Doctors’ group works together to connect locals to family physicians

By on May 14, 2014

A new provincial program has been initiated to try and ensure thousands of B.C. residents – including hundreds across the South Okanagan – can have regular access to a family physician.

Family physicians in the communities of Oliver, Osoyoos and Okanagan Falls have come together to help children and their immediate families in these three communities gain access to a family physician through the new A GP For Me initiative, said Dr. Garnett Tarr, the Osoyoos physician who is spearheading the local campaign.

The provincial Ministry of Health has established 33 divisions across the province that are being led by physicians from each division, said Tarr.

“Each community will be looking at coming up with ways that serve their own specific needs and will work best to try and provide all members of the community with access to a general practitioner,” said Tarr.

A group of area physicians between Osoyoos and Okanagan Falls are looking at a model that would allow young patients to have direct access to a family doctor on a rotating basis in the coming months, said Tarr.

Dr. Steve Evans, an Oliver physician, said the GP For Me initiative is all about expanding and improving healthcare services to all members of the community, especially those who have, for whatever reason, been unable to get access to a general practitioner.

“There are more than 1,500 children under the age of 19 in our three communities that at many points in their lives have or will need access to primary healthcare,” said Evans, a local doctor in Oliver and a member of the South Okanagan Similkameen Division of Family Practice. “We know that a number of these children do not have a family doctor, which can result in unnecessary visits to the emergency room, or preventable health issues.”

The SOS Division is one of 33 Divisions of Family Practice in BC. Funded by a joint committee of the provincial government and Doctors of BC, Divisions are not-for-profit community based groups of family physicians working together to achieve common health care goals.

“We are thrilled that local communities within our region are taking on an initiative such as this to connect children in need to family doctors” says Dr. Murali Venkataraman, physician lead and vice-chair of the SOS Division. “We will continue to do whatever we can to support our colleagues in creating local solutions to improving access to primary healthcare”.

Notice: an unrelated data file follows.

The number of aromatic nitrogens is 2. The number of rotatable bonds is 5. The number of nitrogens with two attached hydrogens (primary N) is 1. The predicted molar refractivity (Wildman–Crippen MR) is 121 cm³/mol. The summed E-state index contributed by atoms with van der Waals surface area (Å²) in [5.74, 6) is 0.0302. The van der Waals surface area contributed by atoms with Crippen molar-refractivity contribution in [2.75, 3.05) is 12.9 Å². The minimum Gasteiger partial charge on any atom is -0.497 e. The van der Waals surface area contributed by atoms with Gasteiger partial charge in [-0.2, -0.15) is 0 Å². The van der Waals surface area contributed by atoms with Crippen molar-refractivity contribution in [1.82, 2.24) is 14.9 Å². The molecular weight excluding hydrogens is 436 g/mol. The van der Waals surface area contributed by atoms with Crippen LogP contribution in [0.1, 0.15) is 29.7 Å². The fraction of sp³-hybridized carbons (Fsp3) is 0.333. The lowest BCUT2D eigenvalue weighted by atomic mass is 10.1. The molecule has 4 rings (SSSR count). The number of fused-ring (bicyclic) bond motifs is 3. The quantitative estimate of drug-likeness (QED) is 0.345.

This local project is part of the SOS Division’s contribution to the provincewide A GP for Me initiative also funded by the Government of BC and the Doctors of BC to help British Columbians without a doctor to find one, and to strengthen capacity in the primary care system.

A group of local citizens were recruited through a media and publicity campaign to meet with program leaders during a “focus group” on Wednesday at the Sonora Community Centre.

“Those participating in the focus group will be asked to voice their opinions about what they think is working (in the healthcare system) and what needs to be improved,” said Terrie Crawford, a team leader with the A GP For Me program. “We’re in the assessment phase, so we will be gathering information from regular citizens during these focus groups and working with local physicians to come up with a game plan to deliver the services that meet the needs of each individual community.”

A survey of more than 500 citizens from the three communities will also take place as part of the assessment phase of the program, she said.

The goal is to establish an action plan to improve services and expand exposure to general practitioners in each community by March of 2015, said Crawford.

“This is all about working with the community to come up with creative solutions,” she said.

In smaller communities like Osoyoos, it may take a “team approach” among local physicians to provide services to those residents who don’t have a family doctor, said Tarr.

Other possibilities include regular phone consultations and regular meetings between patient groups and physicians, he said.

Parents or guardians of a child in need of a family doctor, and living in the communities of Oliver, Osoyoos and Okanagan Falls, can call Lorri Depourcq at the South Okanagan General Hospital at 250-498-5051 to make a request.

The child will then be connected to one of the area family doctors who is accepting new patients on a rotational system.

A GP for Me is a joint initiative of the Government of BC and Doctors of BC – formerly the BC Medical Association – aimed at strengthening the health care system by supporting the relationship between patients and family doctors.

The Divisions of Family Practice initiative is funded by a joint committee of the B.C. Ministry of Health and Doctors of B.C. As of April 2014, there are 33 Divisions of Family Practice in B.C. that encompass 129 communities.


Osoyoos Times



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